The "motto" for the BluePrint series of concerts at the San Francisco Conservatory of Music is "building new music for the city." The first concert in their series provided a venue to follow up on "Bloggers' Night" at the San Francisco Symphony. The event was different in just about every way: a program that one would be unlikely to encounter at Davies Symphony Hall, a more intimate performing space, and, befitting the space, more intimate musical ensembles. The theme of the concert was "Synesthesia: Bridging the Senses," which provides some interesting opportunities for experiments. The fact that not all of the experiments succeeded did not detract from the overall value of the performances.
Perhaps the most interesting aspect of the evening was Artistic Director (and conductor) Nicole Paiement's decision to offer two musical perspectives on texts by Arthur Rimbaud through two works separated in time by some sixty-odd years. Since so many of Rimbaud's texts were synesthetic, these settings made the strongest case for the overall theme, while attempts by several of the other performances to draw explicitly upon "rich media" had less impact. The more recent Rimbaud effort was Jay Lyon's "Voyelles," a setting of the poem of the same name, first performed in 1998 and subsequently reworked into a version heard for the first time at this concert. The text is an exploration into the "naissances latentes" ("hidden births") of the five vowels, each associated with its own color, which is then elaborated into a haiku-like impression of an image. These are all images of the "outlaw" Rimbaud, who was so much of a hero to one of our own greatest "outlaw" writers, Henry Miller. Even those that at first appear innocuous reveal a more sinister side, which justifies why these "births" are better "hidden;" and the poem is all the more fascinating for the way in which all of these images are compacted into the fourteen lines of a sonnet.
Lyon's composition has its own "outlaw" nature in the form of a rap text that basically provides a series of running tropes on Rimbaud's words. This makes for a rather dense listening experience. The Rimbaud text is both sung by a soprano and mezzo-soprano and declaimed by a speaker while, at the same time, MC WiseProof is holding forth with his rap. The result is far more than a human ear can track, at least on a first hearing. The rap dominated to such an extent that the spoken French was pretty much inaudible; and, every now at then, a vocal gesture would emerge when WiseProof was catching his breath. This would probably outrage most traditional concert-goers, thereby achieving the sort of effect that Rimbaud was often trying to achieve in his writing. His spirit is still with us and may well be more at ease with our century than it ever was in his own nineteenth.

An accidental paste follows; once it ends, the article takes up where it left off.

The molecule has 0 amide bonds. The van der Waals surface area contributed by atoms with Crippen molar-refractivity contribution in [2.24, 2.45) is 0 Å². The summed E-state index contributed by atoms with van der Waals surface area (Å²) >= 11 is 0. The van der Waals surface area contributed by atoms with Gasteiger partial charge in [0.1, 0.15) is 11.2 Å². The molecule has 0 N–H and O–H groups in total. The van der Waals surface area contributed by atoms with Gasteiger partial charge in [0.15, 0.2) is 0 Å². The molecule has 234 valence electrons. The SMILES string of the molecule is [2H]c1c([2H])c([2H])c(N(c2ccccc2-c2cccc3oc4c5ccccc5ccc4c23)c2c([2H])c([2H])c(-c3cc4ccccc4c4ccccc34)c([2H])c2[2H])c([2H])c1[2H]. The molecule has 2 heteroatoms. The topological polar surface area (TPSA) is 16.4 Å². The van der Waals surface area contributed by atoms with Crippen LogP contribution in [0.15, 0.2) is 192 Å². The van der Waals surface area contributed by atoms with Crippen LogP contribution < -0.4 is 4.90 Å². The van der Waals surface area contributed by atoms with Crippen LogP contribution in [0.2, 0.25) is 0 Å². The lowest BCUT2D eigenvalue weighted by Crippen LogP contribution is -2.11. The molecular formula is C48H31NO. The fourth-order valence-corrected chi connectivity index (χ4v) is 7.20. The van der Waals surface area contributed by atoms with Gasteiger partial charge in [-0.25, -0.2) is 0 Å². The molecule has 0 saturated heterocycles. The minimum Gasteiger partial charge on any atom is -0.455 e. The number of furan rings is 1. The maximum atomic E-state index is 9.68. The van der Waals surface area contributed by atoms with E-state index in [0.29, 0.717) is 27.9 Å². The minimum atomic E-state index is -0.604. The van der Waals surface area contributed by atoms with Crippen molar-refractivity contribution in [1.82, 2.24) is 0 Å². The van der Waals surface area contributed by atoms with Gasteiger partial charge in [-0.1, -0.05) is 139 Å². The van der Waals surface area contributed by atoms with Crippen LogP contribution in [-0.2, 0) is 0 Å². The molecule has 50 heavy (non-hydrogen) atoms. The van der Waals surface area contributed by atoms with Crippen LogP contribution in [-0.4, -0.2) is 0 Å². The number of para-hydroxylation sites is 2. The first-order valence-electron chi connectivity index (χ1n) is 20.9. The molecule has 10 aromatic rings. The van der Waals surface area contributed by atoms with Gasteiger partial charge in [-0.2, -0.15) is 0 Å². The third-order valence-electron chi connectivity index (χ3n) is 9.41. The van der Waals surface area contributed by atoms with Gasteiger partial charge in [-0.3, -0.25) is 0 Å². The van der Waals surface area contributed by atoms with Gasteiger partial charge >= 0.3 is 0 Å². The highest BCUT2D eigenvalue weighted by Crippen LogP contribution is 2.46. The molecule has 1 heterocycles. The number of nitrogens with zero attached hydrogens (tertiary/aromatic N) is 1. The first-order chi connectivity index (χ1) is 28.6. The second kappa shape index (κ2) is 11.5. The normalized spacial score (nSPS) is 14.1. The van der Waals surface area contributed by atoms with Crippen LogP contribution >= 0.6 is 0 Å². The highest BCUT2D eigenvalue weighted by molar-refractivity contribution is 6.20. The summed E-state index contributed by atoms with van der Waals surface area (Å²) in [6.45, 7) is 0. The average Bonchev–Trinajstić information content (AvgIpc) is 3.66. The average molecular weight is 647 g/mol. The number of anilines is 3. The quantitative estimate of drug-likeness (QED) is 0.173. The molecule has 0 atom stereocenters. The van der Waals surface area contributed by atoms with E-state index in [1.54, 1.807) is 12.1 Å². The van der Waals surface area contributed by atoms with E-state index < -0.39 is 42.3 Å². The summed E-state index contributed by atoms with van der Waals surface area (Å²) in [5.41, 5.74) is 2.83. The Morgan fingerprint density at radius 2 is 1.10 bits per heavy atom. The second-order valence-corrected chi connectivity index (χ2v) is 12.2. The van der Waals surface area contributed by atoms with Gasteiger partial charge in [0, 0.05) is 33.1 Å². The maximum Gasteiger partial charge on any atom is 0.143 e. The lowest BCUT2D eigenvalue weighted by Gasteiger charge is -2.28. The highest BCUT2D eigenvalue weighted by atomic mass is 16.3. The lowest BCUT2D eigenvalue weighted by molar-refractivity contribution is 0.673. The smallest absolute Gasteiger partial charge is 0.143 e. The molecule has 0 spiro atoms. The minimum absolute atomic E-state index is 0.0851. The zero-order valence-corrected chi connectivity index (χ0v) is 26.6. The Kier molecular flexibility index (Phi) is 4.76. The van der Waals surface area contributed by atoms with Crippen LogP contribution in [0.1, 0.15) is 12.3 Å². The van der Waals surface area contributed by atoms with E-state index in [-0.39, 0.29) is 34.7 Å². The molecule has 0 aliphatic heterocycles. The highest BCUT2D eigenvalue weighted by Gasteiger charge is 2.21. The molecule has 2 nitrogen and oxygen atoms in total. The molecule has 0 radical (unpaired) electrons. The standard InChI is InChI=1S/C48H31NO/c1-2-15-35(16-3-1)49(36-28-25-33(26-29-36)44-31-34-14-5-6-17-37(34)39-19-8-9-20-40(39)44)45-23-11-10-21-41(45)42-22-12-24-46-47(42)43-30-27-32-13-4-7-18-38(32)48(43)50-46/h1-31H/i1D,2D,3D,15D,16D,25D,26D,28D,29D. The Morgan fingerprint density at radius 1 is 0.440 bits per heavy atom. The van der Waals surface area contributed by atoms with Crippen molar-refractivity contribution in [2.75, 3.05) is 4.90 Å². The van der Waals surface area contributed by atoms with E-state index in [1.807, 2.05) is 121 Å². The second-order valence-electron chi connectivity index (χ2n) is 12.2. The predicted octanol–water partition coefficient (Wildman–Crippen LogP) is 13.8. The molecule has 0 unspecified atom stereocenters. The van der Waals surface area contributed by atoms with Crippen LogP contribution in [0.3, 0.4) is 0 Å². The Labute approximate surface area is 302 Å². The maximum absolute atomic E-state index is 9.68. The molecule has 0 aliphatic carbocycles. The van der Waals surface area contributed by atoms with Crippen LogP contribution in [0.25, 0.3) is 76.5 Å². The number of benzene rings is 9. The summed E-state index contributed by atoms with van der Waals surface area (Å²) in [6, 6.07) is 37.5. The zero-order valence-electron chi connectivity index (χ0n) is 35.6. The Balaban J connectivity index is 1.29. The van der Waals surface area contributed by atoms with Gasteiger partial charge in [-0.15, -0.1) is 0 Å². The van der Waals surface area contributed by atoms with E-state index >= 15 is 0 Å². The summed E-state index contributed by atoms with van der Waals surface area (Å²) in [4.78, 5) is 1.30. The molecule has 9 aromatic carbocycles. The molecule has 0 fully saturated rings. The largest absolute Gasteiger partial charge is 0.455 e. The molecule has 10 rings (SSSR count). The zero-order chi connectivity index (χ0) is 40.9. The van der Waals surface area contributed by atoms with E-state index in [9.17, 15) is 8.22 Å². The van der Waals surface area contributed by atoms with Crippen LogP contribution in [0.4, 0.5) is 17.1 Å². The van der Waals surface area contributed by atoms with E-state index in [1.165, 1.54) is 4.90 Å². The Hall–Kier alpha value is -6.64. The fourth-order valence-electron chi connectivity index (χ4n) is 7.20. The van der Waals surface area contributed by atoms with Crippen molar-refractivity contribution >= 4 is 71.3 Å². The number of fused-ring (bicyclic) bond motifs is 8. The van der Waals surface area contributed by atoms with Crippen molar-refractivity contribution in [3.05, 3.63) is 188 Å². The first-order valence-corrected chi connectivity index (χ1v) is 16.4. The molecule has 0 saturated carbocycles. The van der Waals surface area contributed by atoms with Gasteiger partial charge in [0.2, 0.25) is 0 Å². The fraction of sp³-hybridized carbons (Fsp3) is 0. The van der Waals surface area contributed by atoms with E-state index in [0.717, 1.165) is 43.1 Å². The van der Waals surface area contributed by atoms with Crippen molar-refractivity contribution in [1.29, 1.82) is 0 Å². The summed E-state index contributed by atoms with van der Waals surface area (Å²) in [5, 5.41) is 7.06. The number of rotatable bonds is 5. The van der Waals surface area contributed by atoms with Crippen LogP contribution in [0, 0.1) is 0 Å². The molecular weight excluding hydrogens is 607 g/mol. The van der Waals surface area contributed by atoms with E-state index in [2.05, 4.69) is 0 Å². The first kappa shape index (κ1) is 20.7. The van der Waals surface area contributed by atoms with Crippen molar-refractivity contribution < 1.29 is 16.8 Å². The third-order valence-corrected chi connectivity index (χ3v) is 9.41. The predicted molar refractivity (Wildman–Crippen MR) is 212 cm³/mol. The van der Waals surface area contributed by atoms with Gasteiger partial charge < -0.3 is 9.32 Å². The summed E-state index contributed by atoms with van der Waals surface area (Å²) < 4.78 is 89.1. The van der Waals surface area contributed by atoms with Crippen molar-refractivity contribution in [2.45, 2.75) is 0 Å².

Of course Rimbaud is no stranger to those traditional concert-goers, due largely to Benjamin Britten's setting of his Illuminations texts. This is probably Britten's best-known departure from the "Rumpole world" of the Oxford Companion to English Literature; and it is one of his three major song settings for tenor and chamber orchestra. This was the earlier Rimbaud perspective that Paiement programmed; and, to make the performance even more interesting, the texts were sung by a soprano, Conservatory graduate student Ambur Braid. The "outlaw" side of this work is far more cryptic, probably because of Britten's own "outlaw" relationship with Peter Pears, the tenor for whom the work was composed. However, Paiement and Braid worked well together to deliver an alternative "outlaw" perspective, beginning with Braid's appearance (far more striking than that of any other performer on the program, pushing at the limits without a Madonna-style "going over the top"). The appearance, however, was only there to supplement the delivery, which toyed with the listener's emotions in the same ways in which Rimbaud could toy with the instincts of his readers. Britten was at the top of his game when he composed this song cycle, so it was really exciting to experience a performance that was also at the top of the same game.
Nevertheless, there was a certain irony involving the spirit of the evening. After the dust had settled, one realized that, for all the other works on the program (including an extraordinary experiment with the sonorities of a solo cello by Kaija Saariaho), once again it was the Dead White European Male who stole the show. This is even more ironic since, when I was first getting to know Britten, he was still very much alive and composing and was often rejected as "too modern" by many of those traditional concert-goers! Still, I do not think the message is that we need more composers willing to honor Britten more than rap. Rather, the message is that we now have enough exposure to Britten to accept his music as "part of the tradition," which means that Paiement's "mission" to provide more exposure to those now following Britten is an important one, however frustrating some of those newer works may be when we first hear them.